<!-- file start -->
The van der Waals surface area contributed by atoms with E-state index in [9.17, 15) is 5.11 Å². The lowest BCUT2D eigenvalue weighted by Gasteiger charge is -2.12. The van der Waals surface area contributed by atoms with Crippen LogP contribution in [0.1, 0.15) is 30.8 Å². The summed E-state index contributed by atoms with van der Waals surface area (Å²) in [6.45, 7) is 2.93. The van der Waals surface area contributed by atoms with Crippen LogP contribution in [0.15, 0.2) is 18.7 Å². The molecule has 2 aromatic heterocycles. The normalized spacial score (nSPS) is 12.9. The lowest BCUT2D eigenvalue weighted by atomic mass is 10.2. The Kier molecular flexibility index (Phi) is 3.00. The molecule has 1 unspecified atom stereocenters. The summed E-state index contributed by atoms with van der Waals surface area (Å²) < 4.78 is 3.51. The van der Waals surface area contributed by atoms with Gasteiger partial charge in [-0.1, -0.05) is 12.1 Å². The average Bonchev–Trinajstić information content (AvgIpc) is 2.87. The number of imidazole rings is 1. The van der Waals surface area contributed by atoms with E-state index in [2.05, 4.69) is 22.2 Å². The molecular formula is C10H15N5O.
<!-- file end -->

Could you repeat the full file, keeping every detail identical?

The van der Waals surface area contributed by atoms with E-state index in [9.17, 15) is 5.11 Å². The lowest BCUT2D eigenvalue weighted by Gasteiger charge is -2.12. The van der Waals surface area contributed by atoms with Crippen LogP contribution in [0.1, 0.15) is 30.8 Å². The summed E-state index contributed by atoms with van der Waals surface area (Å²) in [6.45, 7) is 2.93. The van der Waals surface area contributed by atoms with Crippen LogP contribution in [0.15, 0.2) is 18.7 Å². The molecule has 2 aromatic heterocycles. The normalized spacial score (nSPS) is 12.9. The lowest BCUT2D eigenvalue weighted by atomic mass is 10.2. The Kier molecular flexibility index (Phi) is 3.00. The molecule has 1 unspecified atom stereocenters. The summed E-state index contributed by atoms with van der Waals surface area (Å²) < 4.78 is 3.51. The van der Waals surface area contributed by atoms with Gasteiger partial charge in [-0.1, -0.05) is 12.1 Å². The average Bonchev–Trinajstić information content (AvgIpc) is 2.87. The number of imidazole rings is 1. The van der Waals surface area contributed by atoms with E-state index in [2.05, 4.69) is 22.2 Å². The molecular formula is C10H15N5O.